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      RobA is offline
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    I'll second jfrazierjr and siguard. The displace filter would do a great job. Just use a displacement map of fairly dense rendered clouds.

    -Rob A>

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      RobA is offline
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    Here's a step by step using the random coast method.

    Start with the areas blocked out:
    Make Rough Walls in Photoshop-rough1.png

    Select the areas you want to have rough walls and blur:
    Make Rough Walls in Photoshop-rough2.png

    In a new layer set to Overlay, fill with turbulent clouds with as much detail as you can get:
    Make Rough Walls in Photoshop-rough3.png

    Copy visible, paste and apply curves (serious S curve) or threshold to get the shape (or in photoshop use a threshold adjustment layer, I think):
    Make Rough Walls in Photoshop-rough4.png

    Pretty it up:
    Make Rough Walls in Photoshop-rough5.png

    -Rob A>

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      JFJohnny5 is offline
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    See. That's why I love this forum. I'd been messing with this problem for hours, and you guys had the answer in no time. Displacement maps are the PERFECT solution! Here's a really quick test and the method I used, for any interested.

    What I did was first draw straight walls with the pen tool. Then apply a displacement map of Render>Clouds. Magic wand select the "wall" areas and expand that selection by half the width of the brush I had used to stroke the pen path (to eliminate the anti-aliasing "halo") and make a mask from that. I then inverted that selection and made another mask to represent the room and hallways. I filled those respective layers with some textures and applied a few choice effects. 2 minutes. Tops.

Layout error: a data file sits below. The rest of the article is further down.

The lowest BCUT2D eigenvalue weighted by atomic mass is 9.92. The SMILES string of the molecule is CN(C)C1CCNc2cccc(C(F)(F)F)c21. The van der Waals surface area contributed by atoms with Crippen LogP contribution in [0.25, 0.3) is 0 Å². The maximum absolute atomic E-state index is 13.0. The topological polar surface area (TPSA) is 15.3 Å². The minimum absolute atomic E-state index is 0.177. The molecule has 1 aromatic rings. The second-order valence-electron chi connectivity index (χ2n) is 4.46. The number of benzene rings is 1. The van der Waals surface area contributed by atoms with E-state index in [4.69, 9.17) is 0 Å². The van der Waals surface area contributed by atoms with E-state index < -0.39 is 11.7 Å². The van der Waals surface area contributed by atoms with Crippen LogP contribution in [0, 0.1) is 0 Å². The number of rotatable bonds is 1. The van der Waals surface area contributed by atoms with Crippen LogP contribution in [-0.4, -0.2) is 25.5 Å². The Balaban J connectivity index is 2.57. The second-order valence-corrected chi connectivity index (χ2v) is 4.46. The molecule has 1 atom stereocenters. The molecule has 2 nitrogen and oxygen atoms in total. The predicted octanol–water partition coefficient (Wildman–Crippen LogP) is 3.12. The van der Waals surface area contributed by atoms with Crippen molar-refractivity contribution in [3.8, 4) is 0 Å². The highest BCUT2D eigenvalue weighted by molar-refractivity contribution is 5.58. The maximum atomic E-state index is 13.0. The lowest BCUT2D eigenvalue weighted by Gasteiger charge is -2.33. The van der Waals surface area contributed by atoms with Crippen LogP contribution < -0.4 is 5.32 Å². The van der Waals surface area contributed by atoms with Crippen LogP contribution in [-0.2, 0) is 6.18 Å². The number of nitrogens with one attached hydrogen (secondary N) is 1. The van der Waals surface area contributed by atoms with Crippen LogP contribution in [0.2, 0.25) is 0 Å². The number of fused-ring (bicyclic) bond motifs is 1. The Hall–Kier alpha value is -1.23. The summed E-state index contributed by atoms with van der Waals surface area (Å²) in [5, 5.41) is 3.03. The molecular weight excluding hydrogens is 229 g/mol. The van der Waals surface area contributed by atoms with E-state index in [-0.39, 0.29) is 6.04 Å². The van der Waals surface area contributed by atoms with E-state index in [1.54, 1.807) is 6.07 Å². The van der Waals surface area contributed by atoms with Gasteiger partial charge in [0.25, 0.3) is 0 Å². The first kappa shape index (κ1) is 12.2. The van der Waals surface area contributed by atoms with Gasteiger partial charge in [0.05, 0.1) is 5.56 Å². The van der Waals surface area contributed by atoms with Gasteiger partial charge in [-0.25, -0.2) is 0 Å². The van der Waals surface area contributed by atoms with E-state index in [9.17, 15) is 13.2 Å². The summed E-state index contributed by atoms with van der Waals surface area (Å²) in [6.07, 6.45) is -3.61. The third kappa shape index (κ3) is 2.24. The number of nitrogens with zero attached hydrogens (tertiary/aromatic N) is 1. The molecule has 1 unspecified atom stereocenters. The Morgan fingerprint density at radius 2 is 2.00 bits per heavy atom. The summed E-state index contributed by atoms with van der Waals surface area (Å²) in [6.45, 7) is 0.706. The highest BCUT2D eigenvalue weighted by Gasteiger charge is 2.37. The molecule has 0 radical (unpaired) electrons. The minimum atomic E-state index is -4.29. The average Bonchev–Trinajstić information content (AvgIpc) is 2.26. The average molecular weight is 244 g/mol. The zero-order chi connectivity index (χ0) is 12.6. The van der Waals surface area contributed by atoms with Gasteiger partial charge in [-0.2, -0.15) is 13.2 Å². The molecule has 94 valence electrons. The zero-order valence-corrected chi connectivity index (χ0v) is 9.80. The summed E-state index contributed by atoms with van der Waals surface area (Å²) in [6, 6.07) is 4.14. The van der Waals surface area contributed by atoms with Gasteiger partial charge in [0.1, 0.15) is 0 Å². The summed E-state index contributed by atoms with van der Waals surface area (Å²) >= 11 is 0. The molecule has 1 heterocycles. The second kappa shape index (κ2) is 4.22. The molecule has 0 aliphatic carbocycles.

When I fine tune the displacement map to get the specific wall effect I'm trying to duplicate, I'll post the displacement map file along with a mini-tutorial on how to use it.
    Attached Thumbnails Attached Thumbnails Make Rough Walls in Photoshop-displacetest.jpg  

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      JFJohnny5 is offline
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    Quote Originally Posted by RobA View Post
    Here's a step by step using the random coast method.
    Awesome! Your method works just as well if not better than what I just described!

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      jfrazierjr is offline
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    Quote Originally Posted by RobA View Post
    Here's a step by step using the random coast method.

    -Rob A>
    This kind of makes me wonder if you can do something like this as part of your dungeon script as an option to mess up the walls a bit...
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      Ascension is offline
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    The method I use is similar to RobA's but instead of blurring I use Crystallize (once at 6, once at 3) to break up the shape into something jagged, then tweak the contrast to remove the grays, then carry on with the rest of it. Not sure what the Gimp equivalent of crystallize is.